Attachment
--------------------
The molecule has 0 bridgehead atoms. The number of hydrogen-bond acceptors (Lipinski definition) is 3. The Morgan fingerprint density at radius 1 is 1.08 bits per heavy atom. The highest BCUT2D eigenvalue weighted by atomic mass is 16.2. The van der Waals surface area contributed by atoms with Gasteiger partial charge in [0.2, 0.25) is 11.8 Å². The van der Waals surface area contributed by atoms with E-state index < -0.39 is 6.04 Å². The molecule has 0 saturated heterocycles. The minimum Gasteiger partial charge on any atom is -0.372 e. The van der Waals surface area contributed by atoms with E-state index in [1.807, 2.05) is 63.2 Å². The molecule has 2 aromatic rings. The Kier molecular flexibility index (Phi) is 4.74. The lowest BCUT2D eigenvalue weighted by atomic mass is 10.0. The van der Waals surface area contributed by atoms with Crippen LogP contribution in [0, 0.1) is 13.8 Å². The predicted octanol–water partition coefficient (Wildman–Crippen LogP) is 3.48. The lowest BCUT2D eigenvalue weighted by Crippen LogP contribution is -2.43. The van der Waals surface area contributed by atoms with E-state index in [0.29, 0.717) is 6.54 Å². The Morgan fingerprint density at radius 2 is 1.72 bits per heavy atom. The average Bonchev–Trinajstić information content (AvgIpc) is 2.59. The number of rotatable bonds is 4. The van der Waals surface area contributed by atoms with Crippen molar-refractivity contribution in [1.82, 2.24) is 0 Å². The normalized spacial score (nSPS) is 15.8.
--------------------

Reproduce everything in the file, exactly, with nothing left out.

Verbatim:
The molecule has 0 bridgehead atoms. The number of hydrogen-bond acceptors (Lipinski definition) is 3. The Morgan fingerprint density at radius 1 is 1.08 bits per heavy atom. The highest BCUT2D eigenvalue weighted by atomic mass is 16.2. The van der Waals surface area contributed by atoms with Gasteiger partial charge in [0.2, 0.25) is 11.8 Å². The van der Waals surface area contributed by atoms with E-state index < -0.39 is 6.04 Å². The molecule has 0 saturated heterocycles. The minimum Gasteiger partial charge on any atom is -0.372 e. The van der Waals surface area contributed by atoms with E-state index in [1.807, 2.05) is 63.2 Å². The molecule has 2 aromatic rings. The Kier molecular flexibility index (Phi) is 4.74. The lowest BCUT2D eigenvalue weighted by atomic mass is 10.0. The van der Waals surface area contributed by atoms with Crippen LogP contribution in [0, 0.1) is 13.8 Å². The predicted octanol–water partition coefficient (Wildman–Crippen LogP) is 3.48. The lowest BCUT2D eigenvalue weighted by Crippen LogP contribution is -2.43. The van der Waals surface area contributed by atoms with E-state index in [0.29, 0.717) is 6.54 Å². The Morgan fingerprint density at radius 2 is 1.72 bits per heavy atom. The average Bonchev–Trinajstić information content (AvgIpc) is 2.59. The number of rotatable bonds is 4. The van der Waals surface area contributed by atoms with Crippen molar-refractivity contribution in [1.82, 2.24) is 0 Å². The normalized spacial score (nSPS) is 15.8.